skip menus and go right to content

 SEARCH

· Other Search Engines
· Email This Page

 LifeWatch

· Notice Of Privacy Practice
· Provider Applications
· Tour this Site
· Your LifeWatch Plan
· About LifeWatch
· Our Mission
· Who we are
· Our Services
· Contact Us
· Feedback Form

LifeWatch Employee Assistance Program
1-800-333-6228
Or
TTT/TTY
1-800-745-5555


 NEWSLETTER

· Create, Edit or Delete Newsletter Accounts
Create edit or delete your newsletter account

 RESOURCES



· Main News Page
· Book Reviews
· Psychological Self-Help Book
· Self-Help Groups
· Tests & Questionnaires
· Symptoms
· Medication Information
· Video
· Glossaries
· Helpful Telephone Numbers

 SERVICES



· Conferences
· Continuing Education
· Licensure Information
· Academic Departments
· Medline Interface

 

Go to the Home pageGo to the Topics pageGo to the News pageGo to the Reading Room pageGo to the About Us pageGo to the Help page
 
 
Topic Home · Related:  
Introduction
CenterSite

Welcome to our Dual Diagnosis topic center. The term dual diagnosis is used to group together people who have been diagnosed with more than one major mental disorder at a time. Though there is no hard and fast rule to say so, convention suggests that one of the diagnoses that a dually diagnosed person will have is a substance abuse disorder, while the other will be a psychiatric illness. Cocaine abusing persons who are also depressed, or alcoholic persons who also experience hallucinations and delusions are examples of dually diagnosed patients. As a group, dually diagnosed persons tend to be sicker, have more severe and worrisome symptoms, and to require greater levels of care than persons who are only dealing with one disorder.

The healthcare system is not set up to easily meet the needs of dually diagnosed persons. Typically, substance abusing and psychiatric patients have different treatment needs. Relatively few addicts experience the emotional and cognitive deficits associated with mental illness. Substance abuse treatments are therefore geared towards confrontation of addicts’ denial and healthy living education. Psychiatric patients with poor social skills, hallucinations, severe depressions, and diminished cognitive capacities tend to be ill-suited for such an environment. Similarly, psychiatric treatment centers tend to take their patients at face value, and may perhaps not probe when patients deny that they use drugs or alcohol. Symptoms that are really due to substance abuse may be misunderstood as psychiatric symptoms. Treatments may be prescribed that feed addictions rather than helping undo them (such as when doctors prescribe Valium (an addictive anti-anxiety drug) to alcoholics to help with ‘anxiety’, or when a doctor prescribes an anti-depressant medication to an alcoholic who is continuing to drink (alcohol can cause depression)). For these sorts of reasons, dual diagnosis patients tend to do best when their unique dual treatment needs are built directly into their treatment; in a dual diagnosis treatment program. Such programs are hard to find but do continue to exist in the larger cities.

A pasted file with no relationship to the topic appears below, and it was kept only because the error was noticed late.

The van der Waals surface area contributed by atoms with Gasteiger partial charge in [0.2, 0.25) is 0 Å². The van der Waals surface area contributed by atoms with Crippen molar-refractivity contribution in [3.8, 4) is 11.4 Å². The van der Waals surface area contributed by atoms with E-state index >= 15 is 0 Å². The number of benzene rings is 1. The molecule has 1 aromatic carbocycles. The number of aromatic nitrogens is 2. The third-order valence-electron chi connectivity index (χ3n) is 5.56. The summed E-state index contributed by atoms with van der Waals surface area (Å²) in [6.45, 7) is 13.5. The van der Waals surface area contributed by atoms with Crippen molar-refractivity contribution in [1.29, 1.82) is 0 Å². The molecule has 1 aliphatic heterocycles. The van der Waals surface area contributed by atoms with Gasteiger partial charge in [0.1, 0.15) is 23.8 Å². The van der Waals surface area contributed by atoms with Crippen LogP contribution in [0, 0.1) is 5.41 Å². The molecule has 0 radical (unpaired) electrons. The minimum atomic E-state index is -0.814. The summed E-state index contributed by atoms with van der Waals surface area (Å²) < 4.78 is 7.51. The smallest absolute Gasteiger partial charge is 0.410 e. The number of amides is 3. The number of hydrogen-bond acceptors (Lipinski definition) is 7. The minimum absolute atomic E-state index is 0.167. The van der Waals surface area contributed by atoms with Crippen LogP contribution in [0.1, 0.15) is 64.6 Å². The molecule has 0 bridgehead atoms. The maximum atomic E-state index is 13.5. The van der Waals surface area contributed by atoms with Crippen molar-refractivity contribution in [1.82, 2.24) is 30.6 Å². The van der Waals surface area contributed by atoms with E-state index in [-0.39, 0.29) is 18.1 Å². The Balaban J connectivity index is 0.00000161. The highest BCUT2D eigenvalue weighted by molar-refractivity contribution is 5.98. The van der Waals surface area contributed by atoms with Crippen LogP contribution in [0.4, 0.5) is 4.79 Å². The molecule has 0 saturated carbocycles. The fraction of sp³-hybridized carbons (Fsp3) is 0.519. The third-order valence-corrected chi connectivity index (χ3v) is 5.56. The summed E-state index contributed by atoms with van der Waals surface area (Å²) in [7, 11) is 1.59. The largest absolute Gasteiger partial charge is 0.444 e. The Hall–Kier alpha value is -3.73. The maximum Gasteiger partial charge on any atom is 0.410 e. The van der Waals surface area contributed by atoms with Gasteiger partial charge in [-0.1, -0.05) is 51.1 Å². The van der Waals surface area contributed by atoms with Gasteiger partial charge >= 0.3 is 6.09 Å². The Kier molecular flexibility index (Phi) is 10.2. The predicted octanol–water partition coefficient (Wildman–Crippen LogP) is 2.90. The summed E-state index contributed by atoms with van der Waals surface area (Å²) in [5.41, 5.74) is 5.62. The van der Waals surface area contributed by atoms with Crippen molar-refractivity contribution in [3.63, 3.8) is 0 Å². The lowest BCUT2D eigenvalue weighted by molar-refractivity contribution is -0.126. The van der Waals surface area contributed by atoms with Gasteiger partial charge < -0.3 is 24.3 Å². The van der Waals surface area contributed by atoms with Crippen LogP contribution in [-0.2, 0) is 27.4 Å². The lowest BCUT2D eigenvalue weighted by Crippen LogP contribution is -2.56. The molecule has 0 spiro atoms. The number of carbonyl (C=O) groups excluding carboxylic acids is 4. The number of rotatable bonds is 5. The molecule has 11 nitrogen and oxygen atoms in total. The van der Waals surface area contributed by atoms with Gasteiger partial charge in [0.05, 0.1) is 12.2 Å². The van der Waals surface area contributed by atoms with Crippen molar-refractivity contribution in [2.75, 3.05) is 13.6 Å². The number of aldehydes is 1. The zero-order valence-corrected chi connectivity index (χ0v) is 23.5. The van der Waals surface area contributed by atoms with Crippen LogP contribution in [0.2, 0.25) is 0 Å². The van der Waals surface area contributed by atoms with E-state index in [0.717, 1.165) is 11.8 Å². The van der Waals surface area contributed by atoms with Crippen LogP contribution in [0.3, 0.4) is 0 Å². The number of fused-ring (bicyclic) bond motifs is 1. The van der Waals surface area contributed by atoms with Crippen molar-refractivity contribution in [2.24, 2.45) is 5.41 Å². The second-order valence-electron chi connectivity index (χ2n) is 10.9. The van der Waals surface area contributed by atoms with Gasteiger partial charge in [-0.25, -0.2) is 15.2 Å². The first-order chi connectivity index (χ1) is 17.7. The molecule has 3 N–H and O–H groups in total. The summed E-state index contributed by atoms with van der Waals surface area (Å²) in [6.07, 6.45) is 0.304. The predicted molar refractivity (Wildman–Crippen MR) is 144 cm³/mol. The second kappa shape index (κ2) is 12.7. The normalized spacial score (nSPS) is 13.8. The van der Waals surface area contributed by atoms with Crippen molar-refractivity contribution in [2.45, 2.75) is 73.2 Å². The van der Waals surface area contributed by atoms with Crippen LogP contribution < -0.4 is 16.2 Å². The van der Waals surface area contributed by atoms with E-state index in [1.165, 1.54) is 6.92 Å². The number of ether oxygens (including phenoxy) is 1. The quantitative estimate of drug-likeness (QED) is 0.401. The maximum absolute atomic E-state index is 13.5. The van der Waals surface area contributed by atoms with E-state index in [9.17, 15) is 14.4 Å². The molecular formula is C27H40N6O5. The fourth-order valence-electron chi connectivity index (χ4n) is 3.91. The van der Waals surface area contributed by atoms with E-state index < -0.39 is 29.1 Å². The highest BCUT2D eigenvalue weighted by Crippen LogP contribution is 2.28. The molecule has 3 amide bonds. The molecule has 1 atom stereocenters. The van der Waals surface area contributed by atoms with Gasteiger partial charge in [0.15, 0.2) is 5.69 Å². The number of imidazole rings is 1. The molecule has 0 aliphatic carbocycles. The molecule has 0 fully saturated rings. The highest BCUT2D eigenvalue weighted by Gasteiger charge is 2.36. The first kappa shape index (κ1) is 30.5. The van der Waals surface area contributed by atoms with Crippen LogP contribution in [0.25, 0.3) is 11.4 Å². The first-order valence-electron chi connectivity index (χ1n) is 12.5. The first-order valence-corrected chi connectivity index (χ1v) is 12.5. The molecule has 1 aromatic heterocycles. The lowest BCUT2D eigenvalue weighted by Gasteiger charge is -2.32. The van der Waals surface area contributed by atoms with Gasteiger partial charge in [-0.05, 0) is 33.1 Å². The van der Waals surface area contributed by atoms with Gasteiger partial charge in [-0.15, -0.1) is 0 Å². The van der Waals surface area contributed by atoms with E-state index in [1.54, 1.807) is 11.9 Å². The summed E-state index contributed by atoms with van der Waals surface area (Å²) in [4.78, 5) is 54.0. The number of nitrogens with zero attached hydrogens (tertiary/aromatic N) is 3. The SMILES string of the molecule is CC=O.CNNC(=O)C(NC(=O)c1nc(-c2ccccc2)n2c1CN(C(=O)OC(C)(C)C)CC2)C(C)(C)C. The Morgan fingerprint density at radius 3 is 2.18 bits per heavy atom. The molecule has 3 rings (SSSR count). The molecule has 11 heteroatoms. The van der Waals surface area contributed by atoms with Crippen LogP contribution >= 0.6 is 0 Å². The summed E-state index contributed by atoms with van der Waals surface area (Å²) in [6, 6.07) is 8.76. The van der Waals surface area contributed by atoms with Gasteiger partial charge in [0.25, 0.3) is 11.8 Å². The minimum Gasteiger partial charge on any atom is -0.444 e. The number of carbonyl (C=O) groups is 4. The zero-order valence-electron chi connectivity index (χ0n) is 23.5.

We’ve made efforts to collect information, links and news relevant to dual diagnosis issues into this center. We hope you will take the time to browse and learn.

Navigation Aids:

  • Use the Related: dropdown box (located just above this article) to navigate to the specific topic you are most interested in. Note that the dropdown box contains only those topic centers that are direct children (or parent) of this one. You may have to open one of these topic centers and view that center's children to find what you're looking for.
  • Alternatively, you may use the All Topics link above to view all the topic centers at a glance.
  • The Topic Home link (above) will return you to the main page for the topic center you are currently viewing.

 


 BASIC INFORMATION

· Introduction

 NEWS

· Drug Users More at Risk of Mental Illness

 LINKS

· Articles [1]
· Information [4]